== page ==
VERMEER: That’s right. Those are new styles. So there’s some nuance where one of Shein’s approaches is to do smaller batches. So really testing this more on-demand model of scraping social media, what’s trending, what styles are new and fresh, creating small batches based on that consumer demand and signal. And then pumping them out faster and faster, to really get that newness to consumers faster than almost any brand can do right now.

CHAKRABARTI: Okay, so you said scraping social media here, meaning they have, I don’t know, their own. I don’t know if they’re using people or computers, I guess, to go out and look continuously for stuff that’s popping on social media and then churning stuff out, churning new styles out based on that in, it feels like, in a matter of days.

That’s what you’re describing?

VERMEER: There’s definitely more of a social listening aspect, whereas traditional fashion industry has been very top-down, the brands, luxury houses. They create these two seasons, capsules, typically, and then that trickles down into mid-tier and mass fashion. Shein is really turning that model on its head to see what are consumers interested in?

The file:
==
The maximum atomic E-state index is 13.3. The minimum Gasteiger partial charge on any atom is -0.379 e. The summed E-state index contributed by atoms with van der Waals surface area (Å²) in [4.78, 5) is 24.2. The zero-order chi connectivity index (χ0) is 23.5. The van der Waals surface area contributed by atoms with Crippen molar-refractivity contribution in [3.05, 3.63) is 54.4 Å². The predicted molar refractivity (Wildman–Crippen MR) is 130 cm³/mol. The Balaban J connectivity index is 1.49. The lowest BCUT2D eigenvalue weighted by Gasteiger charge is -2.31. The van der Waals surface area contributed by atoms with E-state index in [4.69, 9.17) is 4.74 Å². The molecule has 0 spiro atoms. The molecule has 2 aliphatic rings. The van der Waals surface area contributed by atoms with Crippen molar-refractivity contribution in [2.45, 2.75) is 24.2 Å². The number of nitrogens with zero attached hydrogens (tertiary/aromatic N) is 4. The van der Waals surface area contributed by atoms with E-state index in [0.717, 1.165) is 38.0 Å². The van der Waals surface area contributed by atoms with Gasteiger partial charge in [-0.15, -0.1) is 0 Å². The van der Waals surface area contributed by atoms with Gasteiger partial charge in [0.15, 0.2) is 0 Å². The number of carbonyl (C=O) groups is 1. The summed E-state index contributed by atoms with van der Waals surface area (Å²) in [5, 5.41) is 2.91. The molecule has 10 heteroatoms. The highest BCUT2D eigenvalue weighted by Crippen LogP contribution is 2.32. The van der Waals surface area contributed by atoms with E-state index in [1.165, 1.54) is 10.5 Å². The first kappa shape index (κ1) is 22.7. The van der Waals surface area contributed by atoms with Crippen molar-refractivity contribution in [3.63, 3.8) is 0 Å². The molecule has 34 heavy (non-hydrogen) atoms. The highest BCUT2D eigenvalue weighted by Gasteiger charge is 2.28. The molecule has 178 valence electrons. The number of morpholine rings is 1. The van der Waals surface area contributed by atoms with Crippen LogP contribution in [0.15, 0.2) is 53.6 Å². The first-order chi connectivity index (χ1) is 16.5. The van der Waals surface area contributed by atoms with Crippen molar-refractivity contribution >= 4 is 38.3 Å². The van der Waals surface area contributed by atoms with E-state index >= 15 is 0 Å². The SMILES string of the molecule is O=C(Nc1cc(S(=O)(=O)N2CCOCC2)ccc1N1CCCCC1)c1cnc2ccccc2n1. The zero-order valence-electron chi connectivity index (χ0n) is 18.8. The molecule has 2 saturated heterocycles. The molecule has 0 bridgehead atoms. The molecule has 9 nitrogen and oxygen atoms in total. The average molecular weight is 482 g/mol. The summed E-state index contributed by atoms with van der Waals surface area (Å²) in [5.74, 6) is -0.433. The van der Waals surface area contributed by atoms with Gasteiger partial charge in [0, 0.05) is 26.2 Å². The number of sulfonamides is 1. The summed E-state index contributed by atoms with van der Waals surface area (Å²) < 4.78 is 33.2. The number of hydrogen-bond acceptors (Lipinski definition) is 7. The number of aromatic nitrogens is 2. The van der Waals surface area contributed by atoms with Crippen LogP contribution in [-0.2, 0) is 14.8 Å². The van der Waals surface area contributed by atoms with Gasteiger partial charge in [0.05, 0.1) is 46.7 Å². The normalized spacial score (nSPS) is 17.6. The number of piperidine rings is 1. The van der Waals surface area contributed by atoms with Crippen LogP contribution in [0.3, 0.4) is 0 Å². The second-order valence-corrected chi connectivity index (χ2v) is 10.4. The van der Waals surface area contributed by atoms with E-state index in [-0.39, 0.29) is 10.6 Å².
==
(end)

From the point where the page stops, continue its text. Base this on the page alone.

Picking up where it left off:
Let’s do these small batches to start and then ramp up, if there’s greater demand. In theory, that’s great because you’re having less waste and Shein does report that they have less than 1% of unsold inventory, whereas in the fashion industry overall, the average is between 25% and 40%. So a lot of overstock.

And I think we as consumers see that with all these end of season sales, markdowns, clearance racks that are overfilled with things that people just didn’t buy and while on demand is a great start, there’s still a size and scale of how much you are creating as a brand like Shein that frankly is pretty low quality and is not built to last.

CHAKRABARTI: I see. Now we should note that Shein was founded back in 2008 by Chris Xu. It’s a Chinese ultra-fast fashion retailer. And I’m seeing here that according to some analysis, it may be the world’s largest fashion retailer now.

VERMEER: It’s very possible. It has grown astronomically and there are many others trying to replicate that success.